Born in 1830 in Amherst, Massachusetts, Emily Dickinson was raised in a comfortable upper middle- class household. Her father was an ambitious lawyer, politician and civic leader. Little is known about her mother, other than that she was a good student and later a responsible, if somewhat passive wife and mother. Any ambitions she had about herself were forgotten as she fulfilled her role as the mother of a growing family. Emily would note the self sacrifices of her mother and this may have played into her decision not to marry--especially as her intellectual life and poetry became more important to her. She always yearned for close friendships however and this longing is reflected in her poetry. She was well educated for a woman of her time-especially in the sciences ( botany, for example). She loved her garden and plants and this fondness for the natural world is also evident in her poetry. In 1847, she began her final formal schooling at Mount Holyoke Female Seminary. She stayed there for just one year, probably because her father- a domineering man-wanted her back home. However, it may also have been because she received a very good initial education at Amherst Academy and the Seminary could not offer her much more. It was at the Seminary where Dickinson's nonconformity with regard to the established brand of Christian faith first became evident. For the rest of her life, she would run counter to the prevailing religious beliefs of most New Englanders.
Upon her return home from the Seminary, Dickinson began the life of an unmarried young woman. She disliked domestic work, except for baking and tending the garden. She was close to her brother, Austin, and wrote many letters to him. The relationship changed when Austin married. She became very close to her brother's wife, but that relationship was a somewhat prickly one.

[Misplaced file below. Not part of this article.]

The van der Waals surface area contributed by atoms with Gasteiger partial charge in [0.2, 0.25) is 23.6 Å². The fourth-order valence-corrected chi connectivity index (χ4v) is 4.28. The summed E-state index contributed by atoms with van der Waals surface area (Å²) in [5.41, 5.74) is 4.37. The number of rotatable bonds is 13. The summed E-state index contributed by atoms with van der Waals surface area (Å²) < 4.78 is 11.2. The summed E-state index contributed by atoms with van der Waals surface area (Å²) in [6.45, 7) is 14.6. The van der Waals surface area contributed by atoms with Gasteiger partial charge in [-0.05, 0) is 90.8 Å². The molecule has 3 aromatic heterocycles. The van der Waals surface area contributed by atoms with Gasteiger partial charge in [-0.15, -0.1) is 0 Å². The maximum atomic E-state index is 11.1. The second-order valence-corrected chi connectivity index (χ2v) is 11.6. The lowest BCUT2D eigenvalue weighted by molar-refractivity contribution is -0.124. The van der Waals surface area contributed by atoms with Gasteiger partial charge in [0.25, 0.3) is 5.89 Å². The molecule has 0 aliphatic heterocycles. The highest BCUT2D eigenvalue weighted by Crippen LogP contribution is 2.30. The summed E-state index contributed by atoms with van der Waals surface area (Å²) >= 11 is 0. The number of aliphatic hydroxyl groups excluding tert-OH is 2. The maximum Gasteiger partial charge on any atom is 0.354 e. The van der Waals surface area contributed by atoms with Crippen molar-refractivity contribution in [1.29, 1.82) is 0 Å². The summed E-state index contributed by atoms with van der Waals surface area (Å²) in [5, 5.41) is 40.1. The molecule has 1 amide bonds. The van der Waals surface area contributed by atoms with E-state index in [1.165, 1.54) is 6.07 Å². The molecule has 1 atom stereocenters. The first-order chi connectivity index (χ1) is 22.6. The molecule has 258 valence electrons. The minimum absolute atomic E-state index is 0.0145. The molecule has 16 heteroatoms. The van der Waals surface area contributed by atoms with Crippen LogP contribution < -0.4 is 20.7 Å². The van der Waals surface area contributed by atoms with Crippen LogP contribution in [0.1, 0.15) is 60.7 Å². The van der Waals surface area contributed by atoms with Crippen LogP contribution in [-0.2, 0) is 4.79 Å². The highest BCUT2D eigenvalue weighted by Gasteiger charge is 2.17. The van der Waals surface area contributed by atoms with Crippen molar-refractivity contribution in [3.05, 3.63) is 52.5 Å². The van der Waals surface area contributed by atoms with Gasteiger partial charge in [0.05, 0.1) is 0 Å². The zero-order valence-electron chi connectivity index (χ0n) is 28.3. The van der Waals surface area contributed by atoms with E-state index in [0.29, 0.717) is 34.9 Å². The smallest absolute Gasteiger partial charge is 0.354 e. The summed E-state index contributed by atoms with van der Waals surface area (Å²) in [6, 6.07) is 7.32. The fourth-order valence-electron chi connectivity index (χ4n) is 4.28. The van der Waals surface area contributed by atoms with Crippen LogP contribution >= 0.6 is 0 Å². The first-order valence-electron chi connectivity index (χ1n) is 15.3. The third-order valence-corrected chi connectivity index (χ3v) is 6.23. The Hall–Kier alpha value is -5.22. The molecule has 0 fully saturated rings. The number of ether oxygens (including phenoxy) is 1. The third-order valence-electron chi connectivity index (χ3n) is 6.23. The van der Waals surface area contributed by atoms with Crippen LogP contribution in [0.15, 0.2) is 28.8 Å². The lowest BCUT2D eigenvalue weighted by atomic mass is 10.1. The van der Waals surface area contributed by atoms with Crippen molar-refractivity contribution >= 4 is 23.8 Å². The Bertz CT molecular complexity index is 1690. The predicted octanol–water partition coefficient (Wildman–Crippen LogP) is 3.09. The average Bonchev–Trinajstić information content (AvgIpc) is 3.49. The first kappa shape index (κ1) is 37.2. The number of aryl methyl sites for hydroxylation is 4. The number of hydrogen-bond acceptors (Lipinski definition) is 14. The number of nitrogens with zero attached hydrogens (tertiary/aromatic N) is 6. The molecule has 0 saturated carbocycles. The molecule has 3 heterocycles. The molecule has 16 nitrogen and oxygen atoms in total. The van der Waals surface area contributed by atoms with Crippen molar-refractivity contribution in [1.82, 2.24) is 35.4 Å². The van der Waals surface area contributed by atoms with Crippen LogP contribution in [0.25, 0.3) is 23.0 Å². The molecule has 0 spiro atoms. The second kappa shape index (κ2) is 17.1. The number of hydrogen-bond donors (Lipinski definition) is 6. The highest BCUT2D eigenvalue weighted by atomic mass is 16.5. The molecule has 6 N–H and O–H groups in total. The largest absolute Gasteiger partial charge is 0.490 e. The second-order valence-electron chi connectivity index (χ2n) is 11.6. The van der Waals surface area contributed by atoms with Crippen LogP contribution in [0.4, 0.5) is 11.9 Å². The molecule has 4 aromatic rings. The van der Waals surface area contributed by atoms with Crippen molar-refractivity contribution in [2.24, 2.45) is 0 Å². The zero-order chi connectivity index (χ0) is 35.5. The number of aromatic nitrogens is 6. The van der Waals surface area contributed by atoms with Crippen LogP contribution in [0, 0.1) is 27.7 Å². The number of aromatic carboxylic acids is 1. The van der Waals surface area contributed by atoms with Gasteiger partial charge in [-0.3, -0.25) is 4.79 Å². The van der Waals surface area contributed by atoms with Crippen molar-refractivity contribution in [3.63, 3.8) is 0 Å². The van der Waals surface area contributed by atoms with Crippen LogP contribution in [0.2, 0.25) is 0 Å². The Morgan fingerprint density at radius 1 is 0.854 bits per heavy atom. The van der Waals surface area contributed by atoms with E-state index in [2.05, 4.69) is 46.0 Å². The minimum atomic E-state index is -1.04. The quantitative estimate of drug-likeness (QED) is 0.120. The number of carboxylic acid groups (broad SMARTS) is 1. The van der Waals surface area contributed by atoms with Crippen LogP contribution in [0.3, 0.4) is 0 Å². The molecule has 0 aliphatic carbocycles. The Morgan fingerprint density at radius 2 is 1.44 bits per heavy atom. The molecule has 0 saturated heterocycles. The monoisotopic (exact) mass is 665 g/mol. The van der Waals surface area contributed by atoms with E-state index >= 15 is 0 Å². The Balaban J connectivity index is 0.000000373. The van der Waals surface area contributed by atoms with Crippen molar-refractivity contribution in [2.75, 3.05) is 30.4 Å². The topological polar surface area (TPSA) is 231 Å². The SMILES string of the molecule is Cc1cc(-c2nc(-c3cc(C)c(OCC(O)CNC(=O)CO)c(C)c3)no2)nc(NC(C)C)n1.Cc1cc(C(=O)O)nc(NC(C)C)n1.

The 1850's were creative years for Dickinson. By 1856 she had written well over 1,000 poems and increasingly saw herself as a poet and writer. In 1862 she began a correspondence with Thomas Wentworth Higginson, a well known literary figure. He was not greatly impressed by the few poems he read. Dickinson was adverse to publishing any of her poetry in any case. She had collected and bound her poetry into little books called "fascicles." After she reached 30 years of age, she became more reclusive, seldom leaving the confines of her room and home. But while she restricted her movements, she began to widen her expression. She began to examine life itself, with all its joys and sorrows. Death also became a theme in her writing. Indeed one of her greatest poems is entitled " Because I Could Not Stop for Death." Her poetry was compressed and unconventional for the time. She experimented with rhythm and rhyme.
In 1886, Dickinson died at home of Bright's Disease. Why she chose to retreat from the outside world will always remain a mystery. Perhaps she did it to preserve her identity as a poet. Her many letters show that she enjoyed interactions with others. After her death, her relatives arranged to have her poetry published. Her letters were also published. Over the years many have come to appreciate Emily Dickinson's poetry and her approach to life.